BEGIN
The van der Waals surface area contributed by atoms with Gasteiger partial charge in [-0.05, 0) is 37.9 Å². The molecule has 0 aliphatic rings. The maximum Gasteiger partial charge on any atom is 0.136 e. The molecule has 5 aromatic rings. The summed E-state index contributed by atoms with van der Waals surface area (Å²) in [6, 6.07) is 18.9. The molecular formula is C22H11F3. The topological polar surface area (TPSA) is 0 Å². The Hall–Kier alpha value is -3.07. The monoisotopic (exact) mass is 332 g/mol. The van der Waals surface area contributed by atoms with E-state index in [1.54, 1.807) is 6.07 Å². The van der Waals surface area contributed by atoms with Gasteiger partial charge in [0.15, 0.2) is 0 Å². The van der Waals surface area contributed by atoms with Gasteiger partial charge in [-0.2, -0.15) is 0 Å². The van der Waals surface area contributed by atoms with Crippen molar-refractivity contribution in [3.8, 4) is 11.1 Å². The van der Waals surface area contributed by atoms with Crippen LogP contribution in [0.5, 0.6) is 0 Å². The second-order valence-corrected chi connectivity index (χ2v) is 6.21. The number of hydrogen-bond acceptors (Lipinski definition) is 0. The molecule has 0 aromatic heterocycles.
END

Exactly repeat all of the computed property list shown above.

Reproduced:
The van der Waals surface area contributed by atoms with Gasteiger partial charge in [-0.05, 0) is 37.9 Å². The molecule has 0 aliphatic rings. The maximum Gasteiger partial charge on any atom is 0.136 e. The molecule has 5 aromatic rings. The summed E-state index contributed by atoms with van der Waals surface area (Å²) in [6, 6.07) is 18.9. The molecular formula is C22H11F3. The topological polar surface area (TPSA) is 0 Å². The Hall–Kier alpha value is -3.07. The monoisotopic (exact) mass is 332 g/mol. The van der Waals surface area contributed by atoms with E-state index in [1.54, 1.807) is 6.07 Å². The van der Waals surface area contributed by atoms with Gasteiger partial charge in [0.15, 0.2) is 0 Å². The van der Waals surface area contributed by atoms with Gasteiger partial charge in [-0.2, -0.15) is 0 Å². The van der Waals surface area contributed by atoms with Crippen molar-refractivity contribution in [3.8, 4) is 11.1 Å². The van der Waals surface area contributed by atoms with Crippen LogP contribution in [0.5, 0.6) is 0 Å². The second-order valence-corrected chi connectivity index (χ2v) is 6.21. The number of hydrogen-bond acceptors (Lipinski definition) is 0. The molecule has 0 aromatic heterocycles.